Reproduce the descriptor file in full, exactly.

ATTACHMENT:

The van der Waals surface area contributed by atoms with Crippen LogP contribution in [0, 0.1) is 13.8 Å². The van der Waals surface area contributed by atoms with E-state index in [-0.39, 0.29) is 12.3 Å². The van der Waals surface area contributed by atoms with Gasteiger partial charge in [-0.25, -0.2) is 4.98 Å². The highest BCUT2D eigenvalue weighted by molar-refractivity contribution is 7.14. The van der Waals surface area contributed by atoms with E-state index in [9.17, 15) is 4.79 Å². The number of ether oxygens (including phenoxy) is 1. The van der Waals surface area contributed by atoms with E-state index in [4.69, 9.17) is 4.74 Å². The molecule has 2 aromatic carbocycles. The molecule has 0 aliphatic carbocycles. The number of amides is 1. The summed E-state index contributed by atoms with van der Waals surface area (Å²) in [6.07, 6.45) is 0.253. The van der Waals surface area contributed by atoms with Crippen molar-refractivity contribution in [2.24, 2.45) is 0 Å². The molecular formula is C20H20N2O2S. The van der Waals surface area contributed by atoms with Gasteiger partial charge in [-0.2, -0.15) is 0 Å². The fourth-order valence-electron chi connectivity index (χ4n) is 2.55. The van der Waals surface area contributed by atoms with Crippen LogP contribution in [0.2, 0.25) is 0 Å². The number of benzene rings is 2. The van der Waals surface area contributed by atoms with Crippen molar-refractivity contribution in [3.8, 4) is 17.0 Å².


The van der Waals surface area contributed by atoms with Crippen LogP contribution in [0, 0.1) is 13.8 Å². The van der Waals surface area contributed by atoms with E-state index in [-0.39, 0.29) is 12.3 Å². The van der Waals surface area contributed by atoms with Gasteiger partial charge in [-0.25, -0.2) is 4.98 Å². The highest BCUT2D eigenvalue weighted by molar-refractivity contribution is 7.14. The van der Waals surface area contributed by atoms with E-state index in [9.17, 15) is 4.79 Å². The number of ether oxygens (including phenoxy) is 1. The van der Waals surface area contributed by atoms with E-state index in [4.69, 9.17) is 4.74 Å². The molecule has 2 aromatic carbocycles. The molecule has 0 aliphatic carbocycles. The number of amides is 1. The summed E-state index contributed by atoms with van der Waals surface area (Å²) in [6.07, 6.45) is 0.253. The van der Waals surface area contributed by atoms with Crippen molar-refractivity contribution in [2.24, 2.45) is 0 Å². The molecular formula is C20H20N2O2S. The van der Waals surface area contributed by atoms with Gasteiger partial charge in [-0.2, -0.15) is 0 Å². The fourth-order valence-electron chi connectivity index (χ4n) is 2.55. The van der Waals surface area contributed by atoms with Crippen LogP contribution in [0.2, 0.25) is 0 Å². The number of benzene rings is 2. The van der Waals surface area contributed by atoms with Crippen molar-refractivity contribution in [3.8, 4) is 17.0 Å².